Your dog’s mobility is important and should be monitored, particularly as they age. If you look for the signs of arthritis and get your vet’s opinion, there are things that can keep your dog comfortable and able to enjoy life to the full. Not all kinds of arthritis affects the bones, but in this case we are focussing on Osteoarthritis which is to do with joints. In dogs with arthritis, cartilage within a joint (hip, elbow etc.) changes or becomes damaged, making it less smooth and causing the bones in the joint to rub together. As a direct result of this increased friction, new bone forms around the joint, making it stiffer and more difficult to move.
Damage caused by arthritis is permanent, but it can be managed help give your dog a good quality of life. As this condition has a gradual onset, people sometimes don’t think about having it checked out and to look for ways to help. Lifestyle, diet, medication and supplements all play a part in the treatment and improvement of arthritis.
Often see in older dogs
Arthritis is an inflammation of the joints and it commonly affects older dogs where the joints have become worn over time. Inflammation in a joint makes movement difficult and painful. If your dog is affected, you could see a lessening interest in going for walks and playing. If you hear the term Osteoarthritis or Degenerative Joint Disease, these are terms for the progressive deterioration of the joints as a result of the inflammation and this is seen in older dogs. Arthritis is very common in older dogs as joint function deteriorates with age. If a younger dog develops arthritis, this is likely to be because of on injury or being overweight.
You could notice your older dog slowing down on walks, struggling with stairs or jumping on furniture they may have a problem with arthritis. Other symptoms are pain or swelling in the joints, lameness or licking joints. You could also see difficulty moving after exercise or first thing in the morning. Any joint in your dog’s body can be affected by arthritis, but usually, it develops in hips, elbows, knees and lower back. Dogs suffering from arthritis may become tired and irritable and also start to loose muscle definition.
Weight is such an important issue in a dogs health and a difficult one. Older dogs and neutered dogs will be more susceptible to weight gain and if arthritis starts to affect them, they will be less active and gain more weight. Again its gradual and people don’t sometimes notice. Your vet will weigh your dog annually at vaccination time and they will advise you about diet. Its hard, but cutting down or changing the diet is so important to get your dogs weight down. Obesity definitely is a factor in your dog suffering with arthritis. If your dog is suffering from joint pain, you must recognise this fast and take action, which may include a change to the diet.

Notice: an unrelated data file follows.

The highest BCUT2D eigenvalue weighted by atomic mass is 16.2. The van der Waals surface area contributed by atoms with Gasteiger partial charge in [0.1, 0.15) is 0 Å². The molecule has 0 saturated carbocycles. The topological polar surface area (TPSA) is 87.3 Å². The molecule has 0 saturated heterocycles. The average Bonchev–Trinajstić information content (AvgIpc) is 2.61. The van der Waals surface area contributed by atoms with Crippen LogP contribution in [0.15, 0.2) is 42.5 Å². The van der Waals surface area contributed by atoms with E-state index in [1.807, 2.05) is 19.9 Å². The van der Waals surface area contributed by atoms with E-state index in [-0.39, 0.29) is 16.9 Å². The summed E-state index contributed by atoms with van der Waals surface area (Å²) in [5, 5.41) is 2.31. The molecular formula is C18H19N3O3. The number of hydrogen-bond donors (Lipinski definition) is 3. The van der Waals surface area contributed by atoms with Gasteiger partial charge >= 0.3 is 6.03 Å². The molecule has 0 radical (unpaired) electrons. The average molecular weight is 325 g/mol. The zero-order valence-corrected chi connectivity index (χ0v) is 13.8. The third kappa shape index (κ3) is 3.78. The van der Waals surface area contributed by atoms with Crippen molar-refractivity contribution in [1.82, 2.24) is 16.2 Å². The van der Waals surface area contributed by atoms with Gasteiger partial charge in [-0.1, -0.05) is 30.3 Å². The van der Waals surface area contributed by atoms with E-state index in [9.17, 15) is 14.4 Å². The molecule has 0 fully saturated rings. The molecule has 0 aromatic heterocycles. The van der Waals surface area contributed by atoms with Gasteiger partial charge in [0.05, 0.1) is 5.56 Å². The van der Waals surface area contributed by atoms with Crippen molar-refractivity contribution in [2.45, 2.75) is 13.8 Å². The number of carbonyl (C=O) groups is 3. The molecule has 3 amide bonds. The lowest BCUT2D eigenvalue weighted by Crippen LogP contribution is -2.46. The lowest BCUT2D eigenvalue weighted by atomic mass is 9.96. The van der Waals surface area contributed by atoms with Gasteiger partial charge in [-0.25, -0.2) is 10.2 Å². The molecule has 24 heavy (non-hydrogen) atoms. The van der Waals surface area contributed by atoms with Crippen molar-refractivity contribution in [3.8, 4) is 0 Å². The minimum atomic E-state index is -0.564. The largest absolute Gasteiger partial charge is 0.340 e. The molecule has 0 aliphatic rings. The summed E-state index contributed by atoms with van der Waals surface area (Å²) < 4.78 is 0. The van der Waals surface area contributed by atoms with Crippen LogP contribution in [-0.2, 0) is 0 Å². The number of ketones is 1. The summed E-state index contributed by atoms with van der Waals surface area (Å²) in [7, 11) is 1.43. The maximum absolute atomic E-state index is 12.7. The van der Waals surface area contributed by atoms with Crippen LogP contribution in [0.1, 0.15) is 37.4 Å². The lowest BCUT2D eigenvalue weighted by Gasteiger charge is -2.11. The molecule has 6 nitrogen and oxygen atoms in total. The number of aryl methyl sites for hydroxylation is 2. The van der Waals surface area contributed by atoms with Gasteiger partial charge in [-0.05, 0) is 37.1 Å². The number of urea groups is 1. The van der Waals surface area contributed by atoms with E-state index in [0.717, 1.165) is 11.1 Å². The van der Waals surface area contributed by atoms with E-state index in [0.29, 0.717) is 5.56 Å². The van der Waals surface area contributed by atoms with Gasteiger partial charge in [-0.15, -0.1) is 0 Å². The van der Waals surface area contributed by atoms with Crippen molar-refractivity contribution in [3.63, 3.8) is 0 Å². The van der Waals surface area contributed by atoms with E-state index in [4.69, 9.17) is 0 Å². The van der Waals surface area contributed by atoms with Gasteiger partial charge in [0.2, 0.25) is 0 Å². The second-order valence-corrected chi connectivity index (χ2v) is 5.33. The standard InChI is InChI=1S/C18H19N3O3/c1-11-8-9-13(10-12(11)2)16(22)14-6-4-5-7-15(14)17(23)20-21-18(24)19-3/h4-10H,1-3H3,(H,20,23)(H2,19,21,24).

Once your dog reaches a certain age (dog food manufacturers say senior), you should choose the appropriate diet as it is likely to be lower in calories for less active dogs. If your dog has weight to loose and you are struggling with simply reducing the quantities, there are some ‘weight reduction’ diets that you could look into. Its advisable to discuss weight control with your vet, but it is vitally important that your dog does not get overweight as it is easier to put it on than loose it!
Walking on the flat and low impact exercise/short walks are probably better if your dog suffers from arthritis, but you really must judge each dog individually. Swimming can also be a great low-impact exercise if your dog enjoys it. Massages, physiotherapy and hydrotherapy may also help.
Some breeds will be more susceptible to arthritis because of joint damage such as hip dysplasia, cruciate damage and patellar luxation (seen in toy breeds) and some dogs just have an increased chance of developing degenerative arthritis. Working dogs and highly athletic dogs also have a high risk of developing the condition.
If you and your vet make a plan to treat your dogs arthritis, this is going to slow down the condition but will not stop it from progressing completely. This may include changes in the home, such as comfy padded low beds away from cold and drafts and non skid flooring where ever possible. Limited but regular exercise is recommended, but you have to judge this with each dog, by noticing how they react. Help will be needed with getting in and out of the car and on to the sofa or bed.
Your vet will diagnose arthritis with a physical examination and also by discussing history and symptoms with you. For a true diagnosis, in any age of dog, an X-Ray will be requested. Your vet may prescribe non steroid anti inflammatories which help relieve inflammation and pain to help improve mobility. Cartilage Protectors could be used to reduce cartilage degeneration, as well as promote repair of joint structures and reduce painful inflammation. These medications can come in the form of daily tablets or liquids that are given with food, or an injection which is given monthly by your vet. Some vets may also discuss joint supplements or special diets that may be beneficial for your dog. There are lots of over the counter supplements available, which could include Glucosamine, certain vitamins, Hyaluronic Acid, Green Lipped Mussel and Boswellia, but speak to your vet about this, you could be surprised how much they help. Joint supplements may be used alongside medication from your vet.
Because symptoms of arthritis differ between patients, many dogs cope well, leading full and active lives without any veterinary intervention at all. However, certain dogs will require treatment ranging from simple lifestyle changes to medication.
We hope that you are now more focuses on understanding arthritis, what to look for and how to help your dog enjoy life to the full.